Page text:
The book is available Amazon UK: https://www.amazon.co.uk/Mister-Fox-Winters-Tail-4/dp/1910478199

And Amazon US: https://www.amazon.com/Mister-Fox-Winters-Tail-4/dp/1910478199

A selection of other books by Sue Vincent and Stuart France

One of the reviews for Mister Fox: The Legends.

In almost every culture from the very earliest records we have, there are stories of the tricksters who use brains to triumph over larger, stronger, richer foes, frequently to aid people around them. Tricksters from ancient Prometheus—who tricked Zeus, stole fire, and gave it to mortals—to Loki, Anansi, Kokopelli, Lugh, Coyote, Crow, and so many more worked their clever, funny, and often helpful schemes.

Sue Vincent and Stuart France have added a page to that legend. But instead of simply retelling, they’ve pulled together the mystery and the dance, combined it with firelight and magic, and graphically presented an experience rather than a story. “I have seen them write in fire on the darkness…and heard the drums beaten with flaming brands.”

I can’t review this like a regular book, because my normal benchmarks—plot, pace, character development—are irrelevant. Oh, sure there are words—a new Trickster legend for Crow, and a tale-within-a-tale legend told appropriately by Punch, that most British of Tricksters. There are even inside jokes like the one in which the ancient Fox manuscript is lost when the original Sir Rufus Foxx has to flee the country after “disaster is visited on the family” by younger brother Guido Foxx (Guy Fawkes?).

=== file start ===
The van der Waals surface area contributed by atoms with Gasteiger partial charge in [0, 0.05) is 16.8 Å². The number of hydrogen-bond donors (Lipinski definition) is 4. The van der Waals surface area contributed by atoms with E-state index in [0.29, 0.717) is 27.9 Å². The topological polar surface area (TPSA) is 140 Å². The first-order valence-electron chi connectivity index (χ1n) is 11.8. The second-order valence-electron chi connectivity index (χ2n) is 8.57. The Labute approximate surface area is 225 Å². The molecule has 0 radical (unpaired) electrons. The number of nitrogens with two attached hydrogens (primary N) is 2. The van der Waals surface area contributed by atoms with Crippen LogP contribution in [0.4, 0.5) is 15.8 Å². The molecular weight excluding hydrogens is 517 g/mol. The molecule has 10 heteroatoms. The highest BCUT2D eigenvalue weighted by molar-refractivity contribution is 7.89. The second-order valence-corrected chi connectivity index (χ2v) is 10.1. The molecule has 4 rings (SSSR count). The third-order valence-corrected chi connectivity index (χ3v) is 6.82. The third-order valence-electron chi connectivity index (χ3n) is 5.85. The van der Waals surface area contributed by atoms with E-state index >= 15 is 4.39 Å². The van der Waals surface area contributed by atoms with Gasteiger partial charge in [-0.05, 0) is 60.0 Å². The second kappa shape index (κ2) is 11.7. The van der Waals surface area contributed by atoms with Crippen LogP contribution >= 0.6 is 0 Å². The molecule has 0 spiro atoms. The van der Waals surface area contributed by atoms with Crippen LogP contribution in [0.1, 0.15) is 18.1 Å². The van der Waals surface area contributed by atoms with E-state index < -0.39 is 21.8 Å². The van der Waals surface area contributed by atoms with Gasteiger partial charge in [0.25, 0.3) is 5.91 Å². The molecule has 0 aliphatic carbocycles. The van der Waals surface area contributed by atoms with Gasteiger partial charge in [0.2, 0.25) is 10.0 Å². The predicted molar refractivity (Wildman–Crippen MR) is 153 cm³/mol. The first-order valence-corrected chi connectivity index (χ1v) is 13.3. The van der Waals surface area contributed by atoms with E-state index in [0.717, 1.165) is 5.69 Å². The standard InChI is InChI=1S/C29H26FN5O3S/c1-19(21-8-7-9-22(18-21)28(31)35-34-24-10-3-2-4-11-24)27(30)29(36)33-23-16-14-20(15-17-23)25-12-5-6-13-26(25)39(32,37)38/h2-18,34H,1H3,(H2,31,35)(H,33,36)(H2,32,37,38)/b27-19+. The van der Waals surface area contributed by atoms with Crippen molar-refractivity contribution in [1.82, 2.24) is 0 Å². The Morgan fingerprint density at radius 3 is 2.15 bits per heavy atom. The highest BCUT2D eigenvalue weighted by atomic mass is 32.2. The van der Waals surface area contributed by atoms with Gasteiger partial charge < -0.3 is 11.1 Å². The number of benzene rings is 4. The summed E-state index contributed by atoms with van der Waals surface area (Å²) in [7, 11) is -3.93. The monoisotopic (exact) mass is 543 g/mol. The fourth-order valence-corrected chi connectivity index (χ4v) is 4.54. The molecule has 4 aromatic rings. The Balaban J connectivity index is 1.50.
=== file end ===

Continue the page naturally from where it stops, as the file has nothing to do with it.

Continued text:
But ultimately, all I can tell you is that this little book is more than the sum of its parts. The glowing artwork, with its puzzles and hints at so much more, is a much a part of the voice and the magic as the spare words. You can’t read this book as much as experience it. But if you do, you’ll know how art and fire and dance can combine to make magic. And just maybe a sky-full of stars too.

Read the reviews and buy the books from the following links.

Sue VincentUKUSAFranceGermany

Stuart FranceUKUSAFranceGermany

And you can find more reviews and follow Sue on Goodreads: https://www.goodreads.com/author/list/6551588.Sue_Vincent

About France and Vincent

The writing partnership of France and Vincent has a peculiar alchemy of humour, scholarship and vision that has given birth to many books, including the The Triad of Albion and Doomsday series’ as well as a number of unusual tales presented as graphic novels.

Stuart France – writer and mystic; author of The Living One and Crucible of the Sun. Stuart has a deep and practical knowledge of the Western Mystery Tradition, having followed a Path that has taken him hopping through the branches of the Trees of Knowledge and Delight. His astonishing work with symbolism and the interpretation of myth comes from a profound understanding and love of life and humanity. After gaining his BA in Philosophy and Literature, and his MA in Writing, this Child of Light studied with OBOD, AMORC, and the Servants of the Light and is a Director of The Silent Eye School of Consciousness. Stuart blogs at somethingferal.com.

Sue Vincent is a Yorkshire born writer, esoteric teacher and Director of The Silent Eye. She has been immersed in the Mysteries all her life. Sue maintains a popular blog and is co-author of The Mystical Hexagram with Dr G.M.Vasey. Sue lives in Buckinghamshire, having been stranded there some years ago due to an accident with a blindfold, a pin and a map. She has a lasting love-affair with the landscape of Albion, the hidden country of the heart. She is currently owned by a small dog who also writes at scvincent.com.